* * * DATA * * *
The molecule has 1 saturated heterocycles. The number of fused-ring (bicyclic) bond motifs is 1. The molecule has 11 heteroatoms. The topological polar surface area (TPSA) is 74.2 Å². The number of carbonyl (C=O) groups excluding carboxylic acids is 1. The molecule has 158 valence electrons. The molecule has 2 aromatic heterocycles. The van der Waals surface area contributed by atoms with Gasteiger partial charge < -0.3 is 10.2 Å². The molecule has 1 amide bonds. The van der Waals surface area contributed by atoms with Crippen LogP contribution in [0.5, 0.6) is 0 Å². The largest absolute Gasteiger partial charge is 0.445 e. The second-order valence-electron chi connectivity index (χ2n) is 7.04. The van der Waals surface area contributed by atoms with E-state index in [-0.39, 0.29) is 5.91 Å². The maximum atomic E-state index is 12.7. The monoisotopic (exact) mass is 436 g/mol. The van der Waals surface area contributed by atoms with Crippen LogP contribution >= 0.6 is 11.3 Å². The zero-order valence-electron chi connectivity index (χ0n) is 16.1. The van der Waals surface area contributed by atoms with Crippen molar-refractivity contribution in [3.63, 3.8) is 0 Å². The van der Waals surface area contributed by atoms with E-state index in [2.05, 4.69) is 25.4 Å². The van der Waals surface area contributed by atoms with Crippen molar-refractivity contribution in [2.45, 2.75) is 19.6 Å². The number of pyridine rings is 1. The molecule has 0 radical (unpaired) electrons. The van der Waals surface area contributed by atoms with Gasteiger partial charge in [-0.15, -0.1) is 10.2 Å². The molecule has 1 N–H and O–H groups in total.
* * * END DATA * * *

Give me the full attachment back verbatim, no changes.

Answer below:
The molecule has 1 saturated heterocycles. The number of fused-ring (bicyclic) bond motifs is 1. The molecule has 11 heteroatoms. The topological polar surface area (TPSA) is 74.2 Å². The number of carbonyl (C=O) groups excluding carboxylic acids is 1. The molecule has 158 valence electrons. The molecule has 2 aromatic heterocycles. The van der Waals surface area contributed by atoms with Gasteiger partial charge < -0.3 is 10.2 Å². The molecule has 1 amide bonds. The van der Waals surface area contributed by atoms with Crippen LogP contribution in [0.5, 0.6) is 0 Å². The largest absolute Gasteiger partial charge is 0.445 e. The second-order valence-electron chi connectivity index (χ2n) is 7.04. The van der Waals surface area contributed by atoms with E-state index in [-0.39, 0.29) is 5.91 Å². The maximum atomic E-state index is 12.7. The monoisotopic (exact) mass is 436 g/mol. The van der Waals surface area contributed by atoms with Crippen LogP contribution >= 0.6 is 11.3 Å². The zero-order valence-electron chi connectivity index (χ0n) is 16.1. The van der Waals surface area contributed by atoms with Crippen molar-refractivity contribution in [3.63, 3.8) is 0 Å². The van der Waals surface area contributed by atoms with E-state index in [2.05, 4.69) is 25.4 Å². The van der Waals surface area contributed by atoms with Crippen molar-refractivity contribution in [2.45, 2.75) is 19.6 Å². The number of pyridine rings is 1. The molecule has 0 radical (unpaired) electrons. The van der Waals surface area contributed by atoms with Gasteiger partial charge in [-0.15, -0.1) is 10.2 Å². The molecule has 1 N–H and O–H groups in total.